Two Poems About Boys Eating Cigarettes

Karen J. Weyant’s poem, “The Boy Who Ate Cigarettes,” from her chapbook, Wearing Heels in the Rust Belt, reminded me of one of my own.

The Boy Who Ate Cigarettes

Some said he lived under the Mill Street Bridge,
burning cancelled checks and lotto tickets
to keep warm. Other said he stayed
behind the town’s tattoo parlor, pushing
old syringes up the banisters, just to hear
the noise they made when they rolled back down.
When we were kids, we only saw his reflection,
a corner of his smile in the deli’s dirty windows,
a chin in the potholes that cradled spring thaw.
With every glimpse of black teeth, singed lips
flipped cigarettes, he spit white ashes and soot.
The grownups blamed him for those mornings
when the fog never lifted, when the yellow haze
made us cough, hid the sharp edges of street corners
and stop signs. I saw him, finally, when I was 13.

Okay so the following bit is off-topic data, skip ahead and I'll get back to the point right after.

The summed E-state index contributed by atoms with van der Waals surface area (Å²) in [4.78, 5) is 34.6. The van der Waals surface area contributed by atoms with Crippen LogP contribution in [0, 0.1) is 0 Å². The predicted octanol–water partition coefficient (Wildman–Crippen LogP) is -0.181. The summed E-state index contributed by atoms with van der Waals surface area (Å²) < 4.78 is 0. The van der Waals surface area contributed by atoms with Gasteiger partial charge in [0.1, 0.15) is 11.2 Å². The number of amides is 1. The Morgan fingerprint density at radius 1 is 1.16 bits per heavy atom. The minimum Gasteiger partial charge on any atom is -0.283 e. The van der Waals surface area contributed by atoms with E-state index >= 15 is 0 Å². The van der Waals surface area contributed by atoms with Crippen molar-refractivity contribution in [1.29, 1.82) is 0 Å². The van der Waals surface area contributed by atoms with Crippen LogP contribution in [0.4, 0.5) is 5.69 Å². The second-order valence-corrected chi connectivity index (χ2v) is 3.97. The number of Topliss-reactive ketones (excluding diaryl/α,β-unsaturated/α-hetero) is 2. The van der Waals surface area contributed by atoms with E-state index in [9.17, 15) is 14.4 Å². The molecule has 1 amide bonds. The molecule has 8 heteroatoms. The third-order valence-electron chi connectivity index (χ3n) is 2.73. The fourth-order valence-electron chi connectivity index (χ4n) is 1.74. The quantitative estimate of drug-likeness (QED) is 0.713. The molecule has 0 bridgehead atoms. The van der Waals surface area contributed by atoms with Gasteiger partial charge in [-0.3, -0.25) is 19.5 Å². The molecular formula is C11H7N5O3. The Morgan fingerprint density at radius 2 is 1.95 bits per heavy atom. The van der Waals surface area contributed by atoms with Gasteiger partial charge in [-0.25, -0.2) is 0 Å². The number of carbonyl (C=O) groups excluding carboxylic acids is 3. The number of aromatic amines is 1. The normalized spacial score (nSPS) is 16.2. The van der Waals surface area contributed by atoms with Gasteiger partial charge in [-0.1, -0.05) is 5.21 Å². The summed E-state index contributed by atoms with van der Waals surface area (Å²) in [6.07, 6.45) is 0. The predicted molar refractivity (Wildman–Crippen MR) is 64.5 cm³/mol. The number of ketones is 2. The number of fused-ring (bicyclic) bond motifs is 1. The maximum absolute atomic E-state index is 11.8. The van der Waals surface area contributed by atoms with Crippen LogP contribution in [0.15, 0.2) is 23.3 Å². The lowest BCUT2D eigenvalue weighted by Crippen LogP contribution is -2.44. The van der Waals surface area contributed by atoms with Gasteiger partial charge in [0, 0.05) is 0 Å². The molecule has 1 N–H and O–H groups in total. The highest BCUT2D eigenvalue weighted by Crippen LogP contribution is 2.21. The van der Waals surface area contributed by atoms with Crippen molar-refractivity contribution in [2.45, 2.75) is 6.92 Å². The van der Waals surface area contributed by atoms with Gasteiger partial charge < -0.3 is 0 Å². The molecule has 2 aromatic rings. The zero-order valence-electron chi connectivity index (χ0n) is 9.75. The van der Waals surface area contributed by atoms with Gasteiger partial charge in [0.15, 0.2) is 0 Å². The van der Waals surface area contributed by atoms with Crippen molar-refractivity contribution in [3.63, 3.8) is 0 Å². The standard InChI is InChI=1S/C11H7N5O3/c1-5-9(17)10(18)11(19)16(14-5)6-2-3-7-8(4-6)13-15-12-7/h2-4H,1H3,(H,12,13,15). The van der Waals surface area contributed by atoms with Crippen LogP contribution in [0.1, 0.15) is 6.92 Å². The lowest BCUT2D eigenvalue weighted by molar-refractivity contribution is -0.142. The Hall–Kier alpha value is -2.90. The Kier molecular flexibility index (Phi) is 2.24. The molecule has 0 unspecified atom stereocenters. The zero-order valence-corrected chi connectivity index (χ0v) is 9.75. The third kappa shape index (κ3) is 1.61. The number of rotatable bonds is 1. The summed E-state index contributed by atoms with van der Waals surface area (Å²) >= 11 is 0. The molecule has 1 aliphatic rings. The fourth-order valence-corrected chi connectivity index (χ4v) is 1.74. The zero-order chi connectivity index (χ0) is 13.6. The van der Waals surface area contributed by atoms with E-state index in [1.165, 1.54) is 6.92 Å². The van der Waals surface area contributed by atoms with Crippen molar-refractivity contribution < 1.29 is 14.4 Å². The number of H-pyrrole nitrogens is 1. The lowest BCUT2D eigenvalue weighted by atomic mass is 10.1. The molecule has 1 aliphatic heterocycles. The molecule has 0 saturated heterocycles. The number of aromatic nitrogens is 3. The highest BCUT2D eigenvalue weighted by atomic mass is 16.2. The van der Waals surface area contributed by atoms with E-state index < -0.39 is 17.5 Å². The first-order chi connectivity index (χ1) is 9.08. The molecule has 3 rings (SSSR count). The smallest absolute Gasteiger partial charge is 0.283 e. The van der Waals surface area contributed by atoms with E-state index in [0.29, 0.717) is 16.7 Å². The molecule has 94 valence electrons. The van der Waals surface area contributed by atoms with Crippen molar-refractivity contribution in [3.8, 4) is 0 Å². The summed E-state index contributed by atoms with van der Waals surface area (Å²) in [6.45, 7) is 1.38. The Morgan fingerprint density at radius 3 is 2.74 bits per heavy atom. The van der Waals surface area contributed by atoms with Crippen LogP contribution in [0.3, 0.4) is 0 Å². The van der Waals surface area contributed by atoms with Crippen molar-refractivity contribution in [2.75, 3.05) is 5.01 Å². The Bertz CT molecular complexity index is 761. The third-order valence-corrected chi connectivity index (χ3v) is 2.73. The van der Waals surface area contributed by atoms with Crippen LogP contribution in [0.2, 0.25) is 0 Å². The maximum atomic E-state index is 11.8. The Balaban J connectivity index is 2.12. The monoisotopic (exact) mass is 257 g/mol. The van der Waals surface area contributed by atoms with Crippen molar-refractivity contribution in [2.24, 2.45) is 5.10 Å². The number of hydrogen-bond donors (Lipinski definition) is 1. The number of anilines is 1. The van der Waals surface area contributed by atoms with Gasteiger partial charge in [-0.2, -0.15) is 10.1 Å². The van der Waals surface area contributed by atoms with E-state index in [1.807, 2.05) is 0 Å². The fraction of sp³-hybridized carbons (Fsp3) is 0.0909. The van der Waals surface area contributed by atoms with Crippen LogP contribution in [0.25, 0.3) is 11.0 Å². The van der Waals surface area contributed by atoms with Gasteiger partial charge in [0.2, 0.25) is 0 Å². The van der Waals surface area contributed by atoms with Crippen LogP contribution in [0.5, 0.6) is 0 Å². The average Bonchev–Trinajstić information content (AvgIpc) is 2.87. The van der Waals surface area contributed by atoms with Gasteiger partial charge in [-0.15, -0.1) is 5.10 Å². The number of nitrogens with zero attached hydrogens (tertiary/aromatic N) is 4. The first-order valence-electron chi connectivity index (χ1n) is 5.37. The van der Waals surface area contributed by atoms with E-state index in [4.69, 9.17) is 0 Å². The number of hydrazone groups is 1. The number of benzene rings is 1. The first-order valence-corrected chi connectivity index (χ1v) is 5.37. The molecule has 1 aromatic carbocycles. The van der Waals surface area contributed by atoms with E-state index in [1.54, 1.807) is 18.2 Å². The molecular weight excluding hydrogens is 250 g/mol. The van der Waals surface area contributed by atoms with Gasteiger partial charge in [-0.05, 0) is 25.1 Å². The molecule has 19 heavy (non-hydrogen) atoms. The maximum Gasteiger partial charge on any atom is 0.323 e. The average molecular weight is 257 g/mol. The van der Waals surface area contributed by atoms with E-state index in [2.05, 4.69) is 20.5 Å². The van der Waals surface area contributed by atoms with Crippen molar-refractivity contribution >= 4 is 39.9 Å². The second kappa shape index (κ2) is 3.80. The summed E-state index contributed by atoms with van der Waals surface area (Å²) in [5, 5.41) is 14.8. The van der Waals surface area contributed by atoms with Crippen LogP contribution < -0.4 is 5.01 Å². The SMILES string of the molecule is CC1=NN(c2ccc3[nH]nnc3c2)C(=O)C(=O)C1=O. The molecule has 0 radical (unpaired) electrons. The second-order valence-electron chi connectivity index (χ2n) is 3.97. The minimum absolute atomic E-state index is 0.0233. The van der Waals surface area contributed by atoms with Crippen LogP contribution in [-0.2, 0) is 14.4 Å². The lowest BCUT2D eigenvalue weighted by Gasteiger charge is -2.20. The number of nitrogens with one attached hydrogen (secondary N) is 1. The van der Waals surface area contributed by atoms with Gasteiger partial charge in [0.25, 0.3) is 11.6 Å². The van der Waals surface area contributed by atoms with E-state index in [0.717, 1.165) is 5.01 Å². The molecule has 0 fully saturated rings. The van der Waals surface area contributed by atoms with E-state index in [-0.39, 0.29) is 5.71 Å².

Crouched on the pipe fence near the pool hall,
he blew smoke rings my way, reached out
to touch my hair. He caught a strand, tugged.
Donora, he whispered, as if murmuring
a lover’s name, as if I was someone he knew.

–By Karen J. Weyant

She teaches at Jamestown Community College in Jamestown, New York. Her chapbook won the 2011 Main Street Rag Chapbook Contest. Here’s synchronicity:

A Natural History of Cigarette Butts
Devil’s Notch, Catskills

Deep in prickly briar wands unclawing leaves
for May lies an open pack of Parliaments,
revealing nibbled foil, cigarettes tightly packed
yet trimmed of every filter. Did a mouse
harvest cotton for its nest? If so, may we
call this hope? My mother smoked,

smoked and had a throat scar like a nipple.
As a child to shame her into quitting, I ate
her Parliaments in front of guests and choked
on filters. I coughed with terrifying dryness,
until a man bent me on his knees and pounded
on my back. She thought I was dying.

One by one I pick them from roadside gravel
or straw-like gully grass woven down by runoff:
cotton filters wrapped white or caramel.
All morning I’ve collected trash in this notch,
where larger garbage should fill my yellow bag.
My mother quit but I can’t seem to stop.

–By Will Nixon

The Catskill 3500 Club has taken responsibility for litter pickup on the county highway through Devils Notch. One day, alas, I was the only member to show up for the task. Happily, I came home with this poem.

This entry was posted in Poems and tagged , , , , , , , , , , . Bookmark the permalink.